Kempo – Free Hands Tecnics
Sensei Luis Luna
We intend to touch lives in a positive way and improve both people and our society- one Black belt at a time
- To teach excellence, achieved though the values of Focus, Perseverance and Honor. Business will be conducted in accordance with these same values.
- To arm people with Self-Esteem and provide them with the life skills of success.
- To provide the highest quality instruction in Martial Arts.
- To provide a fun, positive and open atmosphere where people are respected, families are appreciated and the community is strengthened.
Include statement-focus, perseverance and honor as well as the Martial Arts principle of courtesy,modesty in integrity and self control
Our philosophy is that we should apply the same values and principles to our every day practices.
History of Kempo as Martials Arts
Kempo, by many, is believed to be an American style of martial arts. This is true for it was in America that people such as William Chow, Adriano Emperado, Walter Godin, Victor “Sonny” Gascone, Ed Parker, and Nick Cerio influenced the kempo we now know today. As you may notice, I did not say that they created kempo. All they did was add their own flavor to something that already existed. It is virtually impossible to create your own martial art system. Every system has its roots in another martial arts system, and kempo’s roots are tightly intertwined in the martial arts of China and Japan. Presently, some kempo systems correlate more with their Japanese roots, while others emulate their Chinese roots. Through my own experiences in kempo, and in my studies of tai chi chuan, I find the connection between the two nearly insepartable.
Characteristics of Kempo
“Kempo is neither an exclusively hard nor soft style, but a well balanced system of both. The key to kempo is fluidity and continuous motion,”as quoted by Professor Nick Cerio. Kempo, considered by many as an external style, is not as hard of a style as Shotokan or Karate. The movements are not stiff and the power is not external (at least in the higher levels of training). The power that is developed is internal and comes from allowing your body to relax and from the movements of your hips. All kempo techniques are based on logic. You react depending on how your opponent reacts. Every technique executed also follows a particular pattern. First, the kempo practitioner starts off w/ a block, parry, redirection, or evasive maneuver. The redirection and evasion techniques are principally based on tai chi chuan. In kempo, a block can also be a strike, and a strike a block. Then the practitioner closes the distance between himself and his opponent; this step is crucial. It limits the amount of options your attacker has and gives you better control over him. Being close to your opponent also allows you to send more force through him with your strikes. Next you must upset his balance, and at the same time stabilize and root yourself. When someone’s balance is broken his or her natural reaction is to regain it. Upsetting an opponents balance also disables him from attacking you and stops him from defending against your attacks, as soon as you lose your balance you lose the fight. The same goes for when you upset your opponent?s balance you win the fight. This pattern (block, close distance, break balance) doesn’t have to necessarily be pulled off in this order, but all the characteristics will be there, and some can actually be executed simultaneously. All these characteristics must also be executed in a fluid and continuous motion. The goal of all kempo practitioners should be: how to conquer their opponent(s) with as little or no effort as possible. Here we see another principle of tai chi chuan. It shouldn’t be a struggle. Remember that it is your technique that will determine the outcome of a situation.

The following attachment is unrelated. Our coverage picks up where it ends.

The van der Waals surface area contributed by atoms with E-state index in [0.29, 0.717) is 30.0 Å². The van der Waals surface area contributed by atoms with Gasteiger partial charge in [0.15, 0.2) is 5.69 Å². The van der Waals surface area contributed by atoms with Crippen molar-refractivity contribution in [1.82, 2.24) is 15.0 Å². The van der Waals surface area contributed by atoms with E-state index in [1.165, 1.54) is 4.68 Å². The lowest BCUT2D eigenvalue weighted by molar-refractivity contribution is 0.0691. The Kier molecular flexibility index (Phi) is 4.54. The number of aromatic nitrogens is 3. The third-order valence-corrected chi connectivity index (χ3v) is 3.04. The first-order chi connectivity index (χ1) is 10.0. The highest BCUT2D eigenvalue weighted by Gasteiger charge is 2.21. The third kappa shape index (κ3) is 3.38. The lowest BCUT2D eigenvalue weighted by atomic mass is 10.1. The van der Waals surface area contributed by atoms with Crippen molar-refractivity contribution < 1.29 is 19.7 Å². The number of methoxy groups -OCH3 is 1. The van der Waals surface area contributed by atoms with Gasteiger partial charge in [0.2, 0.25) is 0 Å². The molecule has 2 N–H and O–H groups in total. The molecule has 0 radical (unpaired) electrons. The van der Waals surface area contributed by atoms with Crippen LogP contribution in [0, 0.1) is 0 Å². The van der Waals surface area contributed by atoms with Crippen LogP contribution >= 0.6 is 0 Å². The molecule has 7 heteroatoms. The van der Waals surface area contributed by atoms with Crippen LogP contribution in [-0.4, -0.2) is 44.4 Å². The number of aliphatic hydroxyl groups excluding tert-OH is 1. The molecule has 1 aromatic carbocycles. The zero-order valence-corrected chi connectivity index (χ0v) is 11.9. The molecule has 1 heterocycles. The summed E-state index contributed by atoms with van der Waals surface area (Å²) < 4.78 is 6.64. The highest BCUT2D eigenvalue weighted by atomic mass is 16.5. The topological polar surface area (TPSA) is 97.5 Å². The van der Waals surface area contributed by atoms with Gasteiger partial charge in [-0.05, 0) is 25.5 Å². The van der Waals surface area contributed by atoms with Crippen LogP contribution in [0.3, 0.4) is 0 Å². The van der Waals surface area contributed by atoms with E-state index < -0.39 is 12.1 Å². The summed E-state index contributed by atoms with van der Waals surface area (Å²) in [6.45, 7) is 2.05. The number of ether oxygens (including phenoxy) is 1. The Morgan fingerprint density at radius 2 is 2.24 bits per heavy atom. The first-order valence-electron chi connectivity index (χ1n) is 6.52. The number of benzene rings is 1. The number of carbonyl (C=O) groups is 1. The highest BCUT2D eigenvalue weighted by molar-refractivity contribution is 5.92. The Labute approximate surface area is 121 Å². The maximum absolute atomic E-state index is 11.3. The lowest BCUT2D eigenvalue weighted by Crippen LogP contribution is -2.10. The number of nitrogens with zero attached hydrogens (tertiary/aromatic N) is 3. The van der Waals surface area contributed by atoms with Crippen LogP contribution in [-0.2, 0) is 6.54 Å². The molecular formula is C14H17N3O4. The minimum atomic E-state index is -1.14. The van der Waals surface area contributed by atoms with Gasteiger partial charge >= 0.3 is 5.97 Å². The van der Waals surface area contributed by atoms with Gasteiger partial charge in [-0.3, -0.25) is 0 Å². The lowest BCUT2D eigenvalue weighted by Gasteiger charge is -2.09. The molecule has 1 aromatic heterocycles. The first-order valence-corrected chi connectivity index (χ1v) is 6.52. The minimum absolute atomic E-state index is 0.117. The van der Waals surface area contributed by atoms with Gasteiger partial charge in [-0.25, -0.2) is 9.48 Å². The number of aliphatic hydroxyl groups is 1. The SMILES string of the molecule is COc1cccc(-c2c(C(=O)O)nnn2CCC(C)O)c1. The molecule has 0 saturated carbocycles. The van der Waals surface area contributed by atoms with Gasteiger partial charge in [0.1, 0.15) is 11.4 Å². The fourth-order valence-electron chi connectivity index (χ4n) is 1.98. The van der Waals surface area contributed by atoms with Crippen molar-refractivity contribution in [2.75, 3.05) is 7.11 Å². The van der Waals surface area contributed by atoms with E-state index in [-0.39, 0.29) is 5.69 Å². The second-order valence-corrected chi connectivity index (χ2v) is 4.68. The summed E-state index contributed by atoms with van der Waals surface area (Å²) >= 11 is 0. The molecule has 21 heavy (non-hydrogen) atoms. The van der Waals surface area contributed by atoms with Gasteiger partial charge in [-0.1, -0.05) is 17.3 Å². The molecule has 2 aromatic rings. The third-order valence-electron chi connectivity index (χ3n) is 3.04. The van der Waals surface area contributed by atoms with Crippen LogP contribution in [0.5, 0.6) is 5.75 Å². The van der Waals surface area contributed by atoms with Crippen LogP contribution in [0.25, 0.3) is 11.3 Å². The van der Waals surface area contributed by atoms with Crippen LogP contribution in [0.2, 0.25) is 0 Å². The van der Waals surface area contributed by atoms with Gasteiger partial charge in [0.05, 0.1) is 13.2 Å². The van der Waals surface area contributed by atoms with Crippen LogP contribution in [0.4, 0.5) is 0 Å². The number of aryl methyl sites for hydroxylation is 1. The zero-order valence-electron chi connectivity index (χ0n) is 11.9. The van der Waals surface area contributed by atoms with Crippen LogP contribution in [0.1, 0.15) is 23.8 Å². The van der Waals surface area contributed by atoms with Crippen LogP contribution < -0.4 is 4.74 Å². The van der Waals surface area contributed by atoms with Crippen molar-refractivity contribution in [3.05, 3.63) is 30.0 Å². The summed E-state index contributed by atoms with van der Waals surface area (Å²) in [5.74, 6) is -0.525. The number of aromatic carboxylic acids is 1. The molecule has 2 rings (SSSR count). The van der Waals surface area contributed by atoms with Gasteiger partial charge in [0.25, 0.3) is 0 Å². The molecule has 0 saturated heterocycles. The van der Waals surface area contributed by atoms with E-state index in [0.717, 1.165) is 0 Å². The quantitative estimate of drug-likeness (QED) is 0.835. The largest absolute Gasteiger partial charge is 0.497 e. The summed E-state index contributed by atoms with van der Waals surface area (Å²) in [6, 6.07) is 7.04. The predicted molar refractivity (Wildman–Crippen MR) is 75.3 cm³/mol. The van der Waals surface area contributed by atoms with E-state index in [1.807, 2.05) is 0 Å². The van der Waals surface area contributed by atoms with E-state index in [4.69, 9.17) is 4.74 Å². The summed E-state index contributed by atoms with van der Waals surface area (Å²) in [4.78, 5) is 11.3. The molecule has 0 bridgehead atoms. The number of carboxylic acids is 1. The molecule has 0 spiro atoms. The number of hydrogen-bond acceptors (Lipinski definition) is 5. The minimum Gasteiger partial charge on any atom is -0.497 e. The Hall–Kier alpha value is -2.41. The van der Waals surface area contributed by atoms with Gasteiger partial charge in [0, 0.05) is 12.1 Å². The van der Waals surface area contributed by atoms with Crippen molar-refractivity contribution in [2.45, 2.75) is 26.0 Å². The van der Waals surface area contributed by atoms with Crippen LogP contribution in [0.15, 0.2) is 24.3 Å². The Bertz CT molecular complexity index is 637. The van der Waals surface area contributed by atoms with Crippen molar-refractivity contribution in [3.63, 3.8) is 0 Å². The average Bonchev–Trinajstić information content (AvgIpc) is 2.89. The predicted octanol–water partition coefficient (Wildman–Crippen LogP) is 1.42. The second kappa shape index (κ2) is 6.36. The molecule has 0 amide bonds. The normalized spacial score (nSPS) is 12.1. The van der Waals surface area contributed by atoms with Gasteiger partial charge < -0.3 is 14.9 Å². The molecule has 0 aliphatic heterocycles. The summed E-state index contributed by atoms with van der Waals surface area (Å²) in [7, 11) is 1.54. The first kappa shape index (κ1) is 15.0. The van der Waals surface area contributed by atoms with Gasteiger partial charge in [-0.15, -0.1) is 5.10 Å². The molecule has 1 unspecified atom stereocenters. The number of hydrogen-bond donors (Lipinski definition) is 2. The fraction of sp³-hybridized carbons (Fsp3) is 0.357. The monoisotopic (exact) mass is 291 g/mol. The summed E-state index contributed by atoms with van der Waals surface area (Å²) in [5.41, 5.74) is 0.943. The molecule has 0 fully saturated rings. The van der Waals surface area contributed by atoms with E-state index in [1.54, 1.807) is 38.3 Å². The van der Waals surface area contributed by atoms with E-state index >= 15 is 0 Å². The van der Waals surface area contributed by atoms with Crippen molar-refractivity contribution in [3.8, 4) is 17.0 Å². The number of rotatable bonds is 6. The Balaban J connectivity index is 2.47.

Shaun McCorkell was promoted to black belt by Master Rich Fescina and is an Instructor at the Kempo Martial Arts Dojo of Farmingdale, L.I. Shaun is also an Architecture major at New York Institute of Technology (NYIT).